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ICD-10 Provider Education

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1 ICD-10 Provider Education
Developmental Disabilities Provider Association Cathy Munn, MPH RHIA CPHQ Sr. Consultant

2 Overview of ICD-10 Transition Impact of the Change
Agenda Overview of ICD-10 Transition Industry Update Impact of the Change Providers Payers  Provider Preparation Translation Examples Arkansas DHS Preparation & Planning Next Steps & Resources

3 The change to ICD-10 only applies to Medicaid….
Before We Begin….. The change to ICD-10 only applies to Medicaid…. The implementation date for ICD-10 is 10/1/2014… CPT codes will be replaced with ICD-10 codes… The ICD-10 code composition will now be alphanumeric…. ICD-10 is just like any other annual coding update…

4 ICD-10-CM/PCS ICD-9-CM: International Classification of Diseases, 9th revision, Clinical Modification US transitioned from ICD-8 to ICD-9 in 1979 Annual updates ICD-10: Developed by the World Health Organization as the nomenclature for all countries ICD-10-CM: International Classification of Diseases, 10th revision, Clinical Modification – US only ICD-10-PCS: International Classification of Diseases, 10th revision, Procedure Classification System – US only The World Health Organization adopted ICD-10 in 1990 136 countries use ICD-10 Canada was the last to adopt ICD-10 and that was in 2001

5 Federal Mandate Final Rule Originally Published by HHS on January 16, requiring the adoption of ICD-10 on October 1, 2013 NO GRACE PERIOD Dates of Service (outpatient) After 10/1/2013 Dates of Discharge (Inpatient) After 10/1/2013 Federal Mandate Updated Timeline: February 14, 2012 – CMS announces they will “reexamine the pace” of implementing ICD-10 May 17, 2012 – All comments due to HHS for consideration prior to publication of the final rule August 27, 2012 – Revised compliance date announced by CMS stating a one-year extension would be granted October 1, 2014 is the revised ICD-10 Implementation Compliance Date Continued messaging from CMS indicates that there will be NO extension of the implementation date of 10/1/14.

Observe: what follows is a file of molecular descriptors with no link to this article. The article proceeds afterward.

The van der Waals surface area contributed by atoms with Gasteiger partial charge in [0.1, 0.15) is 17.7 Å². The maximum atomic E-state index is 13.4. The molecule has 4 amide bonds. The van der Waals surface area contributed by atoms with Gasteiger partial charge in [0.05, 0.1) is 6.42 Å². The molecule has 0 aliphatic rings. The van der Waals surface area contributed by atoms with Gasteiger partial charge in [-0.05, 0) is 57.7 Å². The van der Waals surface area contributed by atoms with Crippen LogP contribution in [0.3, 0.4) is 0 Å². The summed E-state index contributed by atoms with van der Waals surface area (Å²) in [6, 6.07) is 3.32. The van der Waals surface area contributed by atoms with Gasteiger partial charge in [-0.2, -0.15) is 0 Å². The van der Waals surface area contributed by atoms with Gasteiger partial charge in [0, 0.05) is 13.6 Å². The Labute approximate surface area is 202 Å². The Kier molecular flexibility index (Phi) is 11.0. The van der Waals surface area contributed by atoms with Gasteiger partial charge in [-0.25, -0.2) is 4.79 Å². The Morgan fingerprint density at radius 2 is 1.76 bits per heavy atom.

6 Things to Remember ICD-10-CM (diagnoses) will be used by all providers in every health care setting ICD-10-PCS (procedures) will be used only for hospital claims for inpatient hospital procedures No impact on Current Procedural Terminology (CPT) and Healthcare Common Procedure Coding System (HCPCS) codes CPT and HCPCS will continue to be used for physician and ambulatory services including physician inpatient hospital visits Release of DSM-V codes occurred in May 2013; however DSM-V is not HIPAA compliant for claims or transactions There will be 320 changes to the CPT codes in 2014 – 175 new codes, 107 revised codes and 47 deleted codes. There is discussion in the industry that some payers may begin requesting submission of ASC codes in ICD-10 as they continue to design new payment methodologies such as value based purchasing and value vs. volume. APA has indicated that they are creating a cross-walk for DSM-V & ICD-10 but nothing official is posted on their website.

7 Important Information